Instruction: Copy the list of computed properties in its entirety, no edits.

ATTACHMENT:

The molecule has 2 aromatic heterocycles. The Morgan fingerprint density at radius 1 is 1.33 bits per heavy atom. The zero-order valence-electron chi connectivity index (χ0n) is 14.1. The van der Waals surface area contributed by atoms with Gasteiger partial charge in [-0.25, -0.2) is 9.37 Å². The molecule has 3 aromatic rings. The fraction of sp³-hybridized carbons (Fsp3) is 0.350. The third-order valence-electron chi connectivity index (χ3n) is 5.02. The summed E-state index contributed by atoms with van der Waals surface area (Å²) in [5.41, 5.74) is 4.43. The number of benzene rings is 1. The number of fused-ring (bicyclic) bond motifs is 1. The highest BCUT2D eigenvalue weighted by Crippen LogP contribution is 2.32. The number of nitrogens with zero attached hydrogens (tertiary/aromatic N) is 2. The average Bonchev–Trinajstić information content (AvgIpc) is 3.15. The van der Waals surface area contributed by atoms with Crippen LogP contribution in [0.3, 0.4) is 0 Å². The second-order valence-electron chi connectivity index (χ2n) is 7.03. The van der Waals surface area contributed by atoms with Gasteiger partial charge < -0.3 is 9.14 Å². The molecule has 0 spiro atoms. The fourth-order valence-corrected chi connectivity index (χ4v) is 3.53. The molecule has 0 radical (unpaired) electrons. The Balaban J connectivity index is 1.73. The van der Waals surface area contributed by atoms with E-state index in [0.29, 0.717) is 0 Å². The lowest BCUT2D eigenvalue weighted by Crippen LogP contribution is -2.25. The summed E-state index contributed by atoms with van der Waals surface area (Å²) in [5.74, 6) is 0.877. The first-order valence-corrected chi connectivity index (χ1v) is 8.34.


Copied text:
The molecule has 2 aromatic heterocycles. The Morgan fingerprint density at radius 1 is 1.33 bits per heavy atom. The zero-order valence-electron chi connectivity index (χ0n) is 14.1. The van der Waals surface area contributed by atoms with Gasteiger partial charge in [-0.25, -0.2) is 9.37 Å². The molecule has 3 aromatic rings. The fraction of sp³-hybridized carbons (Fsp3) is 0.350. The third-order valence-electron chi connectivity index (χ3n) is 5.02. The summed E-state index contributed by atoms with van der Waals surface area (Å²) in [5.41, 5.74) is 4.43. The number of benzene rings is 1. The number of fused-ring (bicyclic) bond motifs is 1. The highest BCUT2D eigenvalue weighted by Crippen LogP contribution is 2.32. The number of nitrogens with zero attached hydrogens (tertiary/aromatic N) is 2. The average Bonchev–Trinajstić information content (AvgIpc) is 3.15. The van der Waals surface area contributed by atoms with Crippen LogP contribution in [0.3, 0.4) is 0 Å². The second-order valence-electron chi connectivity index (χ2n) is 7.03. The van der Waals surface area contributed by atoms with Gasteiger partial charge < -0.3 is 9.14 Å². The molecule has 0 spiro atoms. The fourth-order valence-corrected chi connectivity index (χ4v) is 3.53. The molecule has 0 radical (unpaired) electrons. The Balaban J connectivity index is 1.73. The van der Waals surface area contributed by atoms with E-state index in [0.29, 0.717) is 0 Å². The lowest BCUT2D eigenvalue weighted by Crippen LogP contribution is -2.25. The summed E-state index contributed by atoms with van der Waals surface area (Å²) in [5.74, 6) is 0.877. The first-order valence-corrected chi connectivity index (χ1v) is 8.34.